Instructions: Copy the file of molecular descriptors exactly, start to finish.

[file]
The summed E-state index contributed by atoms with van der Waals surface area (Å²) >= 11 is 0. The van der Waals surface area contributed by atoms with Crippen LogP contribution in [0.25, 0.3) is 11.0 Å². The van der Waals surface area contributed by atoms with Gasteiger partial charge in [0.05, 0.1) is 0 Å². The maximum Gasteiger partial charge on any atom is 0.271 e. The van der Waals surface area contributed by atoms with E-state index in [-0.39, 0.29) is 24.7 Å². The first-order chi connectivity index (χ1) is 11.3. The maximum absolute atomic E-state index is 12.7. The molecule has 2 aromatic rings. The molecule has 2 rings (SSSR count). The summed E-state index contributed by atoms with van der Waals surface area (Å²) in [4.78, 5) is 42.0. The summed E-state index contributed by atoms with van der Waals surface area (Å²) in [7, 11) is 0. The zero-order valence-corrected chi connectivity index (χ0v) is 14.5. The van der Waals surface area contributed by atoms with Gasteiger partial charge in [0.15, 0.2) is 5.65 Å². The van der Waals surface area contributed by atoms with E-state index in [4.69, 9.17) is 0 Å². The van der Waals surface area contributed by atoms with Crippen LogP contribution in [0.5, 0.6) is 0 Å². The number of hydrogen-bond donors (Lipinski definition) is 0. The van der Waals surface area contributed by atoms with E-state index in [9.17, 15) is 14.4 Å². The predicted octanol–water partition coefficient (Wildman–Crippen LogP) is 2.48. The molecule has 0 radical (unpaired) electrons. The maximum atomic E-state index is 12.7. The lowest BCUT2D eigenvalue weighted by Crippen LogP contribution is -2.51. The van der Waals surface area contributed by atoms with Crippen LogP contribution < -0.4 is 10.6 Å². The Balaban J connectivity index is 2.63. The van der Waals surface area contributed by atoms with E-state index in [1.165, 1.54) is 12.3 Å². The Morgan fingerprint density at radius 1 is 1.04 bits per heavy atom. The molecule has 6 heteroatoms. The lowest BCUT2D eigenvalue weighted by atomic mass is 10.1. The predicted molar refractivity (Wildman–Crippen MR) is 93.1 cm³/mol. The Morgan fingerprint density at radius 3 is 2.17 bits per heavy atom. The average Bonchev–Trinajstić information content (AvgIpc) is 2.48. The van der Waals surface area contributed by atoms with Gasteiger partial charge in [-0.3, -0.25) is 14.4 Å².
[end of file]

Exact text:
The summed E-state index contributed by atoms with van der Waals surface area (Å²) >= 11 is 0. The van der Waals surface area contributed by atoms with Crippen LogP contribution in [0.25, 0.3) is 11.0 Å². The van der Waals surface area contributed by atoms with Gasteiger partial charge in [0.05, 0.1) is 0 Å². The maximum Gasteiger partial charge on any atom is 0.271 e. The van der Waals surface area contributed by atoms with E-state index in [-0.39, 0.29) is 24.7 Å². The first-order chi connectivity index (χ1) is 11.3. The maximum absolute atomic E-state index is 12.7. The molecule has 2 aromatic rings. The molecule has 2 rings (SSSR count). The summed E-state index contributed by atoms with van der Waals surface area (Å²) in [4.78, 5) is 42.0. The summed E-state index contributed by atoms with van der Waals surface area (Å²) in [7, 11) is 0. The zero-order valence-corrected chi connectivity index (χ0v) is 14.5. The van der Waals surface area contributed by atoms with Gasteiger partial charge in [0.15, 0.2) is 5.65 Å². The van der Waals surface area contributed by atoms with E-state index in [4.69, 9.17) is 0 Å². The van der Waals surface area contributed by atoms with Crippen LogP contribution in [0.5, 0.6) is 0 Å². The number of hydrogen-bond donors (Lipinski definition) is 0. The van der Waals surface area contributed by atoms with E-state index in [9.17, 15) is 14.4 Å². The predicted octanol–water partition coefficient (Wildman–Crippen LogP) is 2.48. The molecule has 0 radical (unpaired) electrons. The maximum atomic E-state index is 12.7. The lowest BCUT2D eigenvalue weighted by Crippen LogP contribution is -2.51. The van der Waals surface area contributed by atoms with Crippen LogP contribution < -0.4 is 10.6 Å². The Balaban J connectivity index is 2.63. The van der Waals surface area contributed by atoms with E-state index in [1.165, 1.54) is 12.3 Å². The Morgan fingerprint density at radius 1 is 1.04 bits per heavy atom. The molecule has 6 heteroatoms. The lowest BCUT2D eigenvalue weighted by atomic mass is 10.1. The predicted molar refractivity (Wildman–Crippen MR) is 93.1 cm³/mol. The Morgan fingerprint density at radius 3 is 2.17 bits per heavy atom. The average Bonchev–Trinajstić information content (AvgIpc) is 2.48. The van der Waals surface area contributed by atoms with Gasteiger partial charge in [-0.3, -0.25) is 14.4 Å².